The Instigator
philosphical
Pro (for)
Losing
11 Points
The Contender
Nails
Con (against)
Winning
20 Points

An argument is not just contradiction

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Voting Style: Open Point System: 7 Point
Started: 11/15/2009 Category: Entertainment
Updated: 7 years ago Status: Voting Period
Viewed: 7,156 times Debate No: 10131
Debate Rounds (3)
Comments (12)
Votes (6)

 

philosphical

Pro

I will be arguing that an argument is a connected series of statements intended to establish a proposition.

My opponent will be arguing that an argument is saying anything that takes a contrary position to the proposal the instigator brings up.

An argument is not just contradiction.

Contradiction is the automatic gainsaying of statement the other person makes.

An argument should be a carefully constrewed and thought out process, with an intellectual purpose to dis-prove the opposer.

Contradiction is just saying that whatever you say is wrong without provided evidence. Every argument must have evidence to be qualified as an argument, and simply saying "No it isn't", or "your wrong" doesn't support what the intended purpose of an argument should be.
Nails

Con

"an argument is a connected series of statements intended to establish a proposition."

--That's wrong.

PRO must prove that the above statement either:
1. Isn't an argument against the resolution.
2. Is indeed 'a connected series of statements intended to establish a proposition' and not simply 'a contrary position to the proposal the instigater brings up.'

Now, my opponent says
"Every argument must have evidence to be qualified as an argument"

--I argue with my parents all the time. Neither of us uses evidence. Many rebuttals on this site cite no evidence. Are these not arguments? I believe that my opponent's conception of what entails an 'argument' is far from correct.

"simply saying 'No it isn't', or 'your wrong' doesn't support what the intended purpose of an argument should be"

--Maybe an argument 'should be' logically based, however, as I pointed out above, many (possibly most) aren't.
Debate Round No. 1
philosphical

Pro

--That's wrong."

And that's simply contradiction.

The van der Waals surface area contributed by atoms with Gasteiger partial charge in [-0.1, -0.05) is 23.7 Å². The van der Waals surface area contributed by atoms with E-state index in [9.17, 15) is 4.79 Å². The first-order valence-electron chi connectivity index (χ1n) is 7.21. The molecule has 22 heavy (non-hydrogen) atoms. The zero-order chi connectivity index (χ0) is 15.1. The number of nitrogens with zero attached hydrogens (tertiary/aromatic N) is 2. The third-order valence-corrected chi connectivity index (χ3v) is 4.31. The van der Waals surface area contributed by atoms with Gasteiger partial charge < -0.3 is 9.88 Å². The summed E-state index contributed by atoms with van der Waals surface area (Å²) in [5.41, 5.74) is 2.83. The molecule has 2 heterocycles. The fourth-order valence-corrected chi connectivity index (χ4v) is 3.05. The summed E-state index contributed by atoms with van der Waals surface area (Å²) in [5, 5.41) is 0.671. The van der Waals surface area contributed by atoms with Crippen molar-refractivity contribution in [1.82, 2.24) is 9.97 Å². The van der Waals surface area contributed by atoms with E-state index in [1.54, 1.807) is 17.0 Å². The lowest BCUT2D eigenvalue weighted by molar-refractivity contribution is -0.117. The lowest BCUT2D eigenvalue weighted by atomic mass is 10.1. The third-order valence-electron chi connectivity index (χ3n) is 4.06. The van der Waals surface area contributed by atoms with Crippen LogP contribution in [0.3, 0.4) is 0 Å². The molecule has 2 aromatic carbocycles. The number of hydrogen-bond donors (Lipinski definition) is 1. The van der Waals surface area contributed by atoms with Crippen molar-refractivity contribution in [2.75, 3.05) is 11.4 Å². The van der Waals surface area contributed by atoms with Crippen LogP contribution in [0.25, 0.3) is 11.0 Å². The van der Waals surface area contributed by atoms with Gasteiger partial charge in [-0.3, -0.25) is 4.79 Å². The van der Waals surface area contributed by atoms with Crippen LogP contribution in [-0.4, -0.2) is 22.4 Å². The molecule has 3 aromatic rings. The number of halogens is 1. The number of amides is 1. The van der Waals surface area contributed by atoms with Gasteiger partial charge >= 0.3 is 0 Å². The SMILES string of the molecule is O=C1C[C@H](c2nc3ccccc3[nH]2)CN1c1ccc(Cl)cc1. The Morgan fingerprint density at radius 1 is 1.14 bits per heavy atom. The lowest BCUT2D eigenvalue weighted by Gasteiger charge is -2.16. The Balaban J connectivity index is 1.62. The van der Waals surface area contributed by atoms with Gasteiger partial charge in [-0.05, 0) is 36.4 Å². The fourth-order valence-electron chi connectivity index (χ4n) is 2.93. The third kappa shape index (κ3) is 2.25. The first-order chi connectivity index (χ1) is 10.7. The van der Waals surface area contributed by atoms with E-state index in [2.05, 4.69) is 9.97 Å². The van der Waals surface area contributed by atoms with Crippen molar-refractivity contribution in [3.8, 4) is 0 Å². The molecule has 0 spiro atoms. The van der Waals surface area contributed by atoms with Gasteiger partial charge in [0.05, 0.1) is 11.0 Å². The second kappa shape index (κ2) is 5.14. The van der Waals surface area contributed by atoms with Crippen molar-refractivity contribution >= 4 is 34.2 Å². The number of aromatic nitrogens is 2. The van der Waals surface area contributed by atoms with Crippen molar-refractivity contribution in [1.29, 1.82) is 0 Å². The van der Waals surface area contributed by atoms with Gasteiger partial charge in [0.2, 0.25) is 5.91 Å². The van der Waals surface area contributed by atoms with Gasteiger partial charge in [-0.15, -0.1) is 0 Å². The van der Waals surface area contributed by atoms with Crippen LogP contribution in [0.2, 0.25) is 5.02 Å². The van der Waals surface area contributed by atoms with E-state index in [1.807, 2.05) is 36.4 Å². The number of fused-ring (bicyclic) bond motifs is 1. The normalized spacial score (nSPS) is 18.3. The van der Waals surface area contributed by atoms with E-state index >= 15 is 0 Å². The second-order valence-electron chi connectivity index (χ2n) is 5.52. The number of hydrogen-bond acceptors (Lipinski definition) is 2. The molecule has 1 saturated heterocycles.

"PRO must prove that the above statement either:
1. Isn't an argument against the resolution.
2. Is indeed 'a connected series of statements intended to establish a proposition' and not simply 'a contrary position to the proposal the instigator brings up'."

Actually Pro must prove that contradiction is not an argument, as the resolution implies, and that a good argument is a connected series of statements intended to establish a proposition.

"--I argue with my parents all the time. Neither of us uses evidence. Many rebuttals on this site cite no evidence. Are these not arguments? I believe that my opponent's conception of what entails an 'argument' is far from correct."

If an argument is given without reasoning, then it is hardly an argument. I am talking contradiction such as:

Your mom: Your room is messy, son!
You: No it isn't!
Your mom: Yes it is!
You: It most certainly is not!

Now here would be an example of a proper argument with your mom.

Your mom: Your room is messy, son!
You: No it isn't, I cleaned it this morning!
Your mom: And I checked it just recently, and found that is was still messy.
You: But I folded all my laundry, and vacuumed! It most certainly is clean!

The difference between both situations, is that in the first, no tangible evidence is brought forth proving that your room is messy, and no evidence of your room not being messy is aroused. Thus both sides are at a clich´┐Ż of using "The automatic gainsaying of any statement the other person makes."

"--Maybe an argument 'should be' logically based, however, as I pointed out above, many (possibly most) aren't"

Well than can hardly be classified as an argument than, can they!? An argument is not an argument unless at least one piece of evidence is provided by both sides, in each statement.
"Argument: a statement, reason, or fact for or against a point"
http://dictionary.reference.com...

As you can see, every argument requires logic and reasoning behind it.
Nails

Con

I think my opponent has shifted slightly away from the resolution. We aren't debating whether contradictions make a GOOD argument, simply what makes an argument.

PRO makes numerous claims along the lines of: